volume 41, number 1
Temple UniversityFaculty Herald

From Senate President Paul LaFollette
Paul LaFollette, Faculty Senate President, Associate Professor of Computer and Information Sciences, College of Science and Technology

Paul LaFollette,
Faculty Senate President

The very first section of the Faculty Handbook here at Temple affirms Temple's commitment to academic freedom in the following language.



   All members of the faculty, whether tenured or not,  are entitled to academic freedom as set forth in the 1940 Statement of Principles on Academic Freedom and Tenure, formulated by the  Association of American Colleges and the American Association of University Professors...

The entire document can be retrieved from


It is clear from the inclusion and placement of this statement in the Handbook that, in the late 1960s when it was first created, both the faculty who helped author the Handbook and the Board of Trustees that accepted it regarded academic freedom as a valued principle.  This was important, for at that time, when the ghost of Joe McCarthy was still pursuing liberals and Hoover's FBI was anxious to discredit anybody involved with the antiwar and civil rights movements, academics were frequent targets, and academic freedom itself was under attack.


Forty years later there are new challenges to the idea of academic freedom.  Some of these remain political.  However, the more worrisome to me are the subtle, and perhaps unintended, consequences of the changes that have occurred in the direction taken by many universities over the past decade or so.  These are not unique to Temple, but I will discuss them in terms of my observations at Temple.  These are my observations.  They may be incorrect.  My interpretations may be incorrect.  My proposed solutions may be very ill-considered.   Nonetheless, I offer them in the hope that they will stimulate an overdue discussion amongst the faculty and with our colleagues in the administration.


A dozen or so years ago, a decision was made that we should channel our energy and resources into elevating our reputation as a major research university.  This sounds like a worthy goal.


From the beginning, however, a major part of its implementation was a decision to do whatever is necessary to increase our position in such rankings as those of US News, ARWU, NRC, and others.  We also have become increasingly obsessive about modeling our decisions on the actions of "peer aspirant" schools.  This is not unique to Temple.  It appears to be the current process used by many American universities, perhaps because it frees us from the responsibility of making our own (possibly flawed) decisions.  This process, however, has some unfortunate consequences.  First, it tends to lead to increasing homogenization of American colleges and universities.  This deprives us of a useful diversity, and leaves unfilled the various niches that diverse schools once filled.  There is an apocryphal story that has George Gershwin approaching Maurice Ravel and asking to take composition lessons from him.  Ravel supposedly replied "Why should you be a second-rate Ravel when you can be a first-rate Gershwin?"  One might similarly ask "Why should we aspire to be a second-rate Penn when we can be a first-rate Temple?"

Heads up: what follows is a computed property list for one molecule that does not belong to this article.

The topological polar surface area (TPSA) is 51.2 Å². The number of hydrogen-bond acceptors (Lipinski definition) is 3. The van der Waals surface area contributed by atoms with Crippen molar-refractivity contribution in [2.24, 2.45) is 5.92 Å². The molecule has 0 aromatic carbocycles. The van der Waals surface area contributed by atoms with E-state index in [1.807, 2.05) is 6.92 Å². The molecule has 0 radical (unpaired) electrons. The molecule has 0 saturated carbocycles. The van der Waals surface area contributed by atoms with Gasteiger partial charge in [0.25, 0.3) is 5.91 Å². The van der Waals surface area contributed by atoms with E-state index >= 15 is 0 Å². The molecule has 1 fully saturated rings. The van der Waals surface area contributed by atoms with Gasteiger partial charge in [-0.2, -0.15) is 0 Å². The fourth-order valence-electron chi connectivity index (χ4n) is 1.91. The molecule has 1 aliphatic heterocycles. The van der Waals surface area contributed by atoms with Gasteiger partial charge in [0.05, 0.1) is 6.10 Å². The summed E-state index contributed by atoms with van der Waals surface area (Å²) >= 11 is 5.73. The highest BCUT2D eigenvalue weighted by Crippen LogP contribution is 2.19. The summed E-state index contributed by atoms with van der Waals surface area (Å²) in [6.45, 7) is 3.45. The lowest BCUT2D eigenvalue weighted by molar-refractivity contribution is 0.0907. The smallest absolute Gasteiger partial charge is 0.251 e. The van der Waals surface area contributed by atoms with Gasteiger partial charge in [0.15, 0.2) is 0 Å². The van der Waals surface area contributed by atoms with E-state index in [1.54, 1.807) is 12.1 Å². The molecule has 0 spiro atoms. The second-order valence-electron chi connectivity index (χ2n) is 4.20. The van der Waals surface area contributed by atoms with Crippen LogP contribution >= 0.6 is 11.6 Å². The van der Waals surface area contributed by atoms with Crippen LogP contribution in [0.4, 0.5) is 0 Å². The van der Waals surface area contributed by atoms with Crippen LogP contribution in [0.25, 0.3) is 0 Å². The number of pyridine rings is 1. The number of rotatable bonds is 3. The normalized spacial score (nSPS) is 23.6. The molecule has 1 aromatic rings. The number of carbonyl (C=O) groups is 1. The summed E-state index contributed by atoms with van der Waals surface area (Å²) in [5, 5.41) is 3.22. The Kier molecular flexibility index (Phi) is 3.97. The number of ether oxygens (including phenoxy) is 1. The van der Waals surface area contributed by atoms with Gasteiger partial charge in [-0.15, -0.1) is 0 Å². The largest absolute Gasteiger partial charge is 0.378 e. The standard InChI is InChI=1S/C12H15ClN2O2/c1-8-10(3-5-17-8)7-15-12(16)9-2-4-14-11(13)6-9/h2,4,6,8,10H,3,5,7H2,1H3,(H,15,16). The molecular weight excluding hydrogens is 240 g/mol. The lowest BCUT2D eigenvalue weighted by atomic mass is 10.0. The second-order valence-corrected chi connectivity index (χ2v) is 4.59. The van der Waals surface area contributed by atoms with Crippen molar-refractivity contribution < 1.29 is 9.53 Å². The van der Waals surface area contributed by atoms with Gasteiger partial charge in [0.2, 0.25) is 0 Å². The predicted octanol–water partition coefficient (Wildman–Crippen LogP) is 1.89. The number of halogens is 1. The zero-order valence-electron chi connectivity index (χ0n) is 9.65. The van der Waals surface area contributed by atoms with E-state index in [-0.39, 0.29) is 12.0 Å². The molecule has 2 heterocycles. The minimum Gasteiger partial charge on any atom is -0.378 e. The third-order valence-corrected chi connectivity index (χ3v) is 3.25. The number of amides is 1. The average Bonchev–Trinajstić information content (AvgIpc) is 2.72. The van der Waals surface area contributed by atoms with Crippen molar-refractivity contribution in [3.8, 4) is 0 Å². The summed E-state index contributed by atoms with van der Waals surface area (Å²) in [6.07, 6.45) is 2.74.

There is a second set of consequences that I find even more disturbing.  The choices that we have made in pursuit of this goal have had significant consequences for academic freedom.  In spite of the words of the Faculty Handbook, we are moving toward a system which hires, tenures, and promotes faculty nearly entirely on the basis of their research/scholarly/creative reputations.  Now, it is not a bad thing to hire truly exceptional scholars.  I am deeply proud to be in a department, a college, and a university with some of my truly exceptional colleagues.  But the policy of hiring, tenuring, and promoting ONLY such tenure track faculty carries with it a formidable problem.  Scholars/researchers/creatives of this quality need to spend most of their time working on their scholarship in order to maintain their reputations and (in particular disciplines) their funding.  This often, and appropriately, results in markedly reduced teaching loads, sometimes 1-1 or 1-0.  It leaves little or no time for many to serve on committees, and thus to participate in the kind of lively and engaged shared governance which is one of the major underpinnings of academic freedom.